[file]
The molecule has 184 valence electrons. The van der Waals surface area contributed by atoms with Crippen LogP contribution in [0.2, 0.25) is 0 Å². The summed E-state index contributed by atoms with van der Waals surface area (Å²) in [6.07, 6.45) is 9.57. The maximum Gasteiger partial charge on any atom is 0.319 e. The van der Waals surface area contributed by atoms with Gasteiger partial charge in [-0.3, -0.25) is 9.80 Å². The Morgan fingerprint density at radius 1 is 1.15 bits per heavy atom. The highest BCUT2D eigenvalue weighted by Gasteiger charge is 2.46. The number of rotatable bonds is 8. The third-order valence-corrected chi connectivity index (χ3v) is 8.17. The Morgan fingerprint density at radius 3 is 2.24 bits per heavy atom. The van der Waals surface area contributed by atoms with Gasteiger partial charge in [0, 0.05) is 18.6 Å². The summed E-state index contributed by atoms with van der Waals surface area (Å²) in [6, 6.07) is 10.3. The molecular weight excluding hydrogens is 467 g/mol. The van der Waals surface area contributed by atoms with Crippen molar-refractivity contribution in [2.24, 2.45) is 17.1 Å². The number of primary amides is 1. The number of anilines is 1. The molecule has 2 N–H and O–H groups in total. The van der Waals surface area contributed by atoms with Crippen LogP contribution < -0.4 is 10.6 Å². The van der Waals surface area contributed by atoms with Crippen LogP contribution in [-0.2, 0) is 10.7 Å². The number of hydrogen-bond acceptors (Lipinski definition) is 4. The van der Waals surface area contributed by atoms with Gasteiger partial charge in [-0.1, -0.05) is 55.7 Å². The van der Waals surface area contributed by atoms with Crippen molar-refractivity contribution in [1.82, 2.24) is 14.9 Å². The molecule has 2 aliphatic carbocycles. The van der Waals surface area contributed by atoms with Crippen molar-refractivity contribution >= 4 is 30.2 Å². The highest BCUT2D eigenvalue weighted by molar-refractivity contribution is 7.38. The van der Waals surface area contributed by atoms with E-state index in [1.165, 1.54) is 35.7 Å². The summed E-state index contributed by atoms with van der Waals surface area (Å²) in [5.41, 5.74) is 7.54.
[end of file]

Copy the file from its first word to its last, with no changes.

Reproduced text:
The molecule has 184 valence electrons. The van der Waals surface area contributed by atoms with Crippen LogP contribution in [0.2, 0.25) is 0 Å². The summed E-state index contributed by atoms with van der Waals surface area (Å²) in [6.07, 6.45) is 9.57. The maximum Gasteiger partial charge on any atom is 0.319 e. The van der Waals surface area contributed by atoms with Gasteiger partial charge in [-0.3, -0.25) is 9.80 Å². The Morgan fingerprint density at radius 1 is 1.15 bits per heavy atom. The highest BCUT2D eigenvalue weighted by Gasteiger charge is 2.46. The number of rotatable bonds is 8. The third-order valence-corrected chi connectivity index (χ3v) is 8.17. The Morgan fingerprint density at radius 3 is 2.24 bits per heavy atom. The van der Waals surface area contributed by atoms with Gasteiger partial charge in [0, 0.05) is 18.6 Å². The summed E-state index contributed by atoms with van der Waals surface area (Å²) in [6, 6.07) is 10.3. The molecular weight excluding hydrogens is 467 g/mol. The van der Waals surface area contributed by atoms with Crippen molar-refractivity contribution in [2.24, 2.45) is 17.1 Å². The number of primary amides is 1. The number of anilines is 1. The molecule has 2 N–H and O–H groups in total. The van der Waals surface area contributed by atoms with Crippen LogP contribution < -0.4 is 10.6 Å². The van der Waals surface area contributed by atoms with Crippen LogP contribution in [-0.2, 0) is 10.7 Å². The number of hydrogen-bond acceptors (Lipinski definition) is 4. The van der Waals surface area contributed by atoms with Gasteiger partial charge in [-0.1, -0.05) is 55.7 Å². The van der Waals surface area contributed by atoms with Crippen molar-refractivity contribution in [1.82, 2.24) is 14.9 Å². The molecule has 2 aliphatic carbocycles. The van der Waals surface area contributed by atoms with Crippen molar-refractivity contribution >= 4 is 30.2 Å². The highest BCUT2D eigenvalue weighted by molar-refractivity contribution is 7.38. The van der Waals surface area contributed by atoms with E-state index in [1.165, 1.54) is 35.7 Å². The summed E-state index contributed by atoms with van der Waals surface area (Å²) in [5.41, 5.74) is 7.54.